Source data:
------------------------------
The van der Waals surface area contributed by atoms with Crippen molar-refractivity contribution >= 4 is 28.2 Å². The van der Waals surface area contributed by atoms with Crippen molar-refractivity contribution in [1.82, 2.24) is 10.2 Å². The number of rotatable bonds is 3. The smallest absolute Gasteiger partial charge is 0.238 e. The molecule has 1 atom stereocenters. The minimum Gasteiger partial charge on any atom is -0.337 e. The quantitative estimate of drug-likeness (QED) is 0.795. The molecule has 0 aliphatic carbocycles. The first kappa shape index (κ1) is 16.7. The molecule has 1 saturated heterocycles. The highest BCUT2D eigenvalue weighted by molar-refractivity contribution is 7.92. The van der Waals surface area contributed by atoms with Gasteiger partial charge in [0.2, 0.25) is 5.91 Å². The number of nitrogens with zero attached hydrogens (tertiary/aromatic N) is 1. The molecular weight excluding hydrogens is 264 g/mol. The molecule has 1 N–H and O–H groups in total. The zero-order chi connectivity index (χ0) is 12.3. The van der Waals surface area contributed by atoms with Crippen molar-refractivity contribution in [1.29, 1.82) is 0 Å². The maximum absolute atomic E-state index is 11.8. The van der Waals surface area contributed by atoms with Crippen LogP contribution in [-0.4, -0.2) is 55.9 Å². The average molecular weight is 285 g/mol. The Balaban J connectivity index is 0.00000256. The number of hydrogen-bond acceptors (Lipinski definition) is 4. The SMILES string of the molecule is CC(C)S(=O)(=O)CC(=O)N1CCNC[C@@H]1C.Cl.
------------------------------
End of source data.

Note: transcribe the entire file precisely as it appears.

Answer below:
The van der Waals surface area contributed by atoms with Crippen molar-refractivity contribution >= 4 is 28.2 Å². The van der Waals surface area contributed by atoms with Crippen molar-refractivity contribution in [1.82, 2.24) is 10.2 Å². The number of rotatable bonds is 3. The smallest absolute Gasteiger partial charge is 0.238 e. The molecule has 1 atom stereocenters. The minimum Gasteiger partial charge on any atom is -0.337 e. The quantitative estimate of drug-likeness (QED) is 0.795. The molecule has 0 aliphatic carbocycles. The first kappa shape index (κ1) is 16.7. The molecule has 1 saturated heterocycles. The highest BCUT2D eigenvalue weighted by molar-refractivity contribution is 7.92. The van der Waals surface area contributed by atoms with Gasteiger partial charge in [0.2, 0.25) is 5.91 Å². The number of nitrogens with zero attached hydrogens (tertiary/aromatic N) is 1. The molecular weight excluding hydrogens is 264 g/mol. The molecule has 1 N–H and O–H groups in total. The zero-order chi connectivity index (χ0) is 12.3. The van der Waals surface area contributed by atoms with Crippen molar-refractivity contribution in [1.29, 1.82) is 0 Å². The maximum absolute atomic E-state index is 11.8. The van der Waals surface area contributed by atoms with Crippen LogP contribution in [-0.4, -0.2) is 55.9 Å². The average molecular weight is 285 g/mol. The Balaban J connectivity index is 0.00000256. The number of hydrogen-bond acceptors (Lipinski definition) is 4. The SMILES string of the molecule is CC(C)S(=O)(=O)CC(=O)N1CCNC[C@@H]1C.Cl.